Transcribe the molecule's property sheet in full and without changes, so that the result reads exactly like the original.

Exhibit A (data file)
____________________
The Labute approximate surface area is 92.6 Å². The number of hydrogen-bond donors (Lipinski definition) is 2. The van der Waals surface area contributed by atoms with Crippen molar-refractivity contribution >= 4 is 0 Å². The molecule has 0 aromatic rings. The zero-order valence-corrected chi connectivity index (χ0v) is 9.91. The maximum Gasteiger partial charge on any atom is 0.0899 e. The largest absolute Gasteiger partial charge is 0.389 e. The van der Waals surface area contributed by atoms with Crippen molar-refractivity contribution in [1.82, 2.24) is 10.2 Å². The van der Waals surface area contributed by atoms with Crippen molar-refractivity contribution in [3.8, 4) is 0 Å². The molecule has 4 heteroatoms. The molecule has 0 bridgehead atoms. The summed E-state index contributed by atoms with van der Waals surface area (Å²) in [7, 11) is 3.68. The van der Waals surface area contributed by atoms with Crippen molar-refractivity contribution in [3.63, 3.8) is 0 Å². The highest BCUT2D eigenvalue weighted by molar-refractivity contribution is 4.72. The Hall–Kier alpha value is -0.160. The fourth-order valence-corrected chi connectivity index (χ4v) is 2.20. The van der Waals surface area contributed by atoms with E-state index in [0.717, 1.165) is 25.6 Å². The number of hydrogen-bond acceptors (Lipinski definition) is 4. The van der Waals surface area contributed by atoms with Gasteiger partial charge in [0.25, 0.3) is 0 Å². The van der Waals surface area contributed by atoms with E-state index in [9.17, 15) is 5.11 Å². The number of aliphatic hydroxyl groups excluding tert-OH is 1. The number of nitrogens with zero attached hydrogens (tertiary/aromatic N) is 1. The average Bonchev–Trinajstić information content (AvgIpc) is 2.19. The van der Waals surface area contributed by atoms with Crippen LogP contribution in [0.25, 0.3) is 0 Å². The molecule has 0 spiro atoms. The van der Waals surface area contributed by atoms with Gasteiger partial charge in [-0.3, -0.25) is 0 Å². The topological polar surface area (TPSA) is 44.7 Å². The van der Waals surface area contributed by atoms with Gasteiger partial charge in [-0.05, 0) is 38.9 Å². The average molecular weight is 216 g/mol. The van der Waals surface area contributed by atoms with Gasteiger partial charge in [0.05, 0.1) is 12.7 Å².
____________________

The Labute approximate surface area is 92.6 Å². The number of hydrogen-bond donors (Lipinski definition) is 2. The van der Waals surface area contributed by atoms with Crippen molar-refractivity contribution >= 4 is 0 Å². The molecule has 0 aromatic rings. The zero-order valence-corrected chi connectivity index (χ0v) is 9.91. The maximum Gasteiger partial charge on any atom is 0.0899 e. The largest absolute Gasteiger partial charge is 0.389 e. The van der Waals surface area contributed by atoms with Crippen molar-refractivity contribution in [1.82, 2.24) is 10.2 Å². The van der Waals surface area contributed by atoms with Crippen molar-refractivity contribution in [3.8, 4) is 0 Å². The molecule has 4 heteroatoms. The molecule has 0 bridgehead atoms. The summed E-state index contributed by atoms with van der Waals surface area (Å²) in [7, 11) is 3.68. The van der Waals surface area contributed by atoms with Crippen molar-refractivity contribution in [3.63, 3.8) is 0 Å². The highest BCUT2D eigenvalue weighted by molar-refractivity contribution is 4.72. The Hall–Kier alpha value is -0.160. The fourth-order valence-corrected chi connectivity index (χ4v) is 2.20. The van der Waals surface area contributed by atoms with E-state index in [0.717, 1.165) is 25.6 Å². The number of hydrogen-bond acceptors (Lipinski definition) is 4. The van der Waals surface area contributed by atoms with Gasteiger partial charge in [0.25, 0.3) is 0 Å². The van der Waals surface area contributed by atoms with E-state index in [9.17, 15) is 5.11 Å². The number of aliphatic hydroxyl groups excluding tert-OH is 1. The number of nitrogens with zero attached hydrogens (tertiary/aromatic N) is 1. The average Bonchev–Trinajstić information content (AvgIpc) is 2.19. The van der Waals surface area contributed by atoms with Crippen LogP contribution in [0.25, 0.3) is 0 Å². The molecule has 0 spiro atoms. The van der Waals surface area contributed by atoms with Gasteiger partial charge in [-0.3, -0.25) is 0 Å². The topological polar surface area (TPSA) is 44.7 Å². The van der Waals surface area contributed by atoms with Gasteiger partial charge in [-0.05, 0) is 38.9 Å². The average molecular weight is 216 g/mol. The van der Waals surface area contributed by atoms with Gasteiger partial charge in [0.05, 0.1) is 12.7 Å².